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I very much disagree with you , just about any action sequence from either TDK or TDKR was better. Helms deep was too overly choreographed and too over the top, seriously legolas shield surfing down the stairs was just preposterous

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Preposterous...or awesome...!?

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Preposterous

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Weirdest way I've ever seen anybody spell "awesome".

Autocorrect problem?

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Nope you read that correctly

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Auto-correctly.

I'm only processing the shield surfing as awesome.

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STFU, MCU497. I wonder why I haven't Ignored you yet, in fact.

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But... TDKR is complete SHIT. Many people have said so, like so many plot holes, etc. Bane was interesting at the time, but I actually couldn't understand what he was saying, even though I'm a Brit like Hardy, but also, Bane went out like a bitch.

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Like when the army bought heavy artillery into a suspension bridge when trying to negotiate with Bane. I mean - duh!

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There are no plot holes I have debunked all of them and they are all a result of not understanding the movie. Pay attention next time

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The problem, MCU497, is that the Dark Knight Trilogy is flawed not just with TDKR, but with BB also: why would a microwave emitter aimed at water pipes not explode everyone around it? Stupid stupid stupid.

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Why would Legolas say the stars are veiled when they are clearly visible in the background?

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I think Legolas means in a metaphorical sense, which should be obvious to everyone who saw that scene. Don't you think even Jackson would've picked up on what you said, "visible stars"?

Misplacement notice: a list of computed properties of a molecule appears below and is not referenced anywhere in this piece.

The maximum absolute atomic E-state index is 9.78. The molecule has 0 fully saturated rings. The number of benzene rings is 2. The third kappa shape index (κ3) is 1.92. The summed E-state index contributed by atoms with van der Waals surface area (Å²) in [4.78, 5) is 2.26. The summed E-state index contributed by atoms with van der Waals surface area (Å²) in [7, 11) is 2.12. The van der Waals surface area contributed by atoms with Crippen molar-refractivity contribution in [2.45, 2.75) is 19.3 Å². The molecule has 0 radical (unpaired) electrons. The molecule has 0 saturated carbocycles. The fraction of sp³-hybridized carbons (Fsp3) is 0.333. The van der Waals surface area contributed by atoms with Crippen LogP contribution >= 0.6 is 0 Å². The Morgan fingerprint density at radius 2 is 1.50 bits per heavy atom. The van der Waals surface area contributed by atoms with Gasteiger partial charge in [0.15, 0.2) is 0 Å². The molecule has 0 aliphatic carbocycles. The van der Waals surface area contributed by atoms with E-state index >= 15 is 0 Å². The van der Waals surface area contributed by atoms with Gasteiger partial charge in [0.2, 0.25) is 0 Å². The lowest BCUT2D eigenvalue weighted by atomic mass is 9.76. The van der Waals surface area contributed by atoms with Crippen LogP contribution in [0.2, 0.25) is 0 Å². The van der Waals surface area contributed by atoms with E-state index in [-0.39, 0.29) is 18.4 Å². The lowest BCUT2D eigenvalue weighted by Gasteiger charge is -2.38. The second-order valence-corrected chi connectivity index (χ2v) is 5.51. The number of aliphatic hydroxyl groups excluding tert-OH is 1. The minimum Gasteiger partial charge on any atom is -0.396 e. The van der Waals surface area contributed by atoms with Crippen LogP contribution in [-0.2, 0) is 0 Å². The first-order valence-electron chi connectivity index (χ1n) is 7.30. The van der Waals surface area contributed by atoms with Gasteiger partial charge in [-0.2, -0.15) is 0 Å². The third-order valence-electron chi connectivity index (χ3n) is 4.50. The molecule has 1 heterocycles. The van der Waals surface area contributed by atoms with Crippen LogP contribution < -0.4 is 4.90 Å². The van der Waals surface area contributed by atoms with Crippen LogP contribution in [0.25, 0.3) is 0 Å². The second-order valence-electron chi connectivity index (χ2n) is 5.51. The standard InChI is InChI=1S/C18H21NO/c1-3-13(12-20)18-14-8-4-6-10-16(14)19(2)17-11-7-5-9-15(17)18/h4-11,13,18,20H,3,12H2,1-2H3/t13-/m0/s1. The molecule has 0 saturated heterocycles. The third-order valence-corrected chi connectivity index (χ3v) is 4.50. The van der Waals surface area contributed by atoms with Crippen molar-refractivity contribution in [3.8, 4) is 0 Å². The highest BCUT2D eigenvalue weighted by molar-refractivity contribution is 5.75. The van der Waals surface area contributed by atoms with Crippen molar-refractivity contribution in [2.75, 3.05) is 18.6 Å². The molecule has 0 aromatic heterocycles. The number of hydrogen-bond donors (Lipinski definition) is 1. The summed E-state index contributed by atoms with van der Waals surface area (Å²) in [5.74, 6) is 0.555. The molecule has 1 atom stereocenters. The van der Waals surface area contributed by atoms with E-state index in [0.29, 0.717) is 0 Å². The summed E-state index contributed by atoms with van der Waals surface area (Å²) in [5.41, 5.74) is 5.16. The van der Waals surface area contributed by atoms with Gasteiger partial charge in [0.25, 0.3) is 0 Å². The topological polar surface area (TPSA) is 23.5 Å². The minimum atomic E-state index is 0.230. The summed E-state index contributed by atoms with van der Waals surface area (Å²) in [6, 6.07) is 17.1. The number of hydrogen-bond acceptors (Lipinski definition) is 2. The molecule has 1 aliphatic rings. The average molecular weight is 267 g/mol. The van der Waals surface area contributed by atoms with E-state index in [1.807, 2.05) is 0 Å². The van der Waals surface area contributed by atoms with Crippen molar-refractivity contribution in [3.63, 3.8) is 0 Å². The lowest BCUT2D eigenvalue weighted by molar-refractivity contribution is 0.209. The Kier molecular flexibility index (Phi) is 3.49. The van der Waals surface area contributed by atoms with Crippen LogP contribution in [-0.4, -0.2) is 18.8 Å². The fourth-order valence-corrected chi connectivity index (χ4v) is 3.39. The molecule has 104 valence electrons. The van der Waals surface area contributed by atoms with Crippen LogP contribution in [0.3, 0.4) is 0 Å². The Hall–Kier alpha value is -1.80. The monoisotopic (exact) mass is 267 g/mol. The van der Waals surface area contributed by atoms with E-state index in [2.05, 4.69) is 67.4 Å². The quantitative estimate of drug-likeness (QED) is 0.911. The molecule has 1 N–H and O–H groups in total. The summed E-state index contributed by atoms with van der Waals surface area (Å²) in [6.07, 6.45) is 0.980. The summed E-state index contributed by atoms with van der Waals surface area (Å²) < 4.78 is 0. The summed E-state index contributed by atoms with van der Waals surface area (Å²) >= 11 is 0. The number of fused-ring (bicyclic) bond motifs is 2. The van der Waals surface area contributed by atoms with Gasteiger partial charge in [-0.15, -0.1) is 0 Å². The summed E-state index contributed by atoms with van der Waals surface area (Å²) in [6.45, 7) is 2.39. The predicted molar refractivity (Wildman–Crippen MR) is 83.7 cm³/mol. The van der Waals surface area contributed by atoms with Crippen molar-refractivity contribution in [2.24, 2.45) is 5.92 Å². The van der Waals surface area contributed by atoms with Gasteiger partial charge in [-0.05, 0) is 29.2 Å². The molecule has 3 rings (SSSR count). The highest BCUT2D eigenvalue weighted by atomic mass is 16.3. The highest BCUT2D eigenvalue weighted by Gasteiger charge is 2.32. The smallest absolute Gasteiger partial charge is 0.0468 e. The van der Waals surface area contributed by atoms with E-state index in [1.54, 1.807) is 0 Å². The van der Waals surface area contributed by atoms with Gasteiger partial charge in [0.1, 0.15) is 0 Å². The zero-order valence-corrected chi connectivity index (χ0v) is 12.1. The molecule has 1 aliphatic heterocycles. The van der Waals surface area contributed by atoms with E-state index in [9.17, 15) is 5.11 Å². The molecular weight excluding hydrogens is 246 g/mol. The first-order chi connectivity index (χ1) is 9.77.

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How is that metaphorical? If he's going to say the stars are veiled then they shouldn't be plainly visible.

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Elves have exceptional eyesight, this is mentioned in the movies. He can obviously see something that humans can't.

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But we can see the stars

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But we can't see what Legolas sees because we're not elves.

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Exactly this! In Tolkien's mythology many Elves have abilities that border on the supernatural. They would be quite "natural" to Elves, of course. Galadriel describes magic in a way that hints that it isn't what we think it is.

Legolas here would be referring to some shift in the natural world which - literal or metaphorical - would not be noticeable to humans. It could be that there is (metaphoric) pall between Legolas and the stars which was not there before, preventing him from knowing something intrinsic to them which was perhaps visible and perhaps not.

It's also possible that there are faint stars which we can't see but Legolas could and those have darkened or dimmed.

It's really obvious that Legolas is speaking of omens and portents moreso than a literal veil being drawn across the stars. Obviously.

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Rather like humans with independent thought can see crap in Nolan's movies where sheep can't.

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You said he can see thing we can’t but we can see the stars so by your logic we can see things he can’t which makes no sense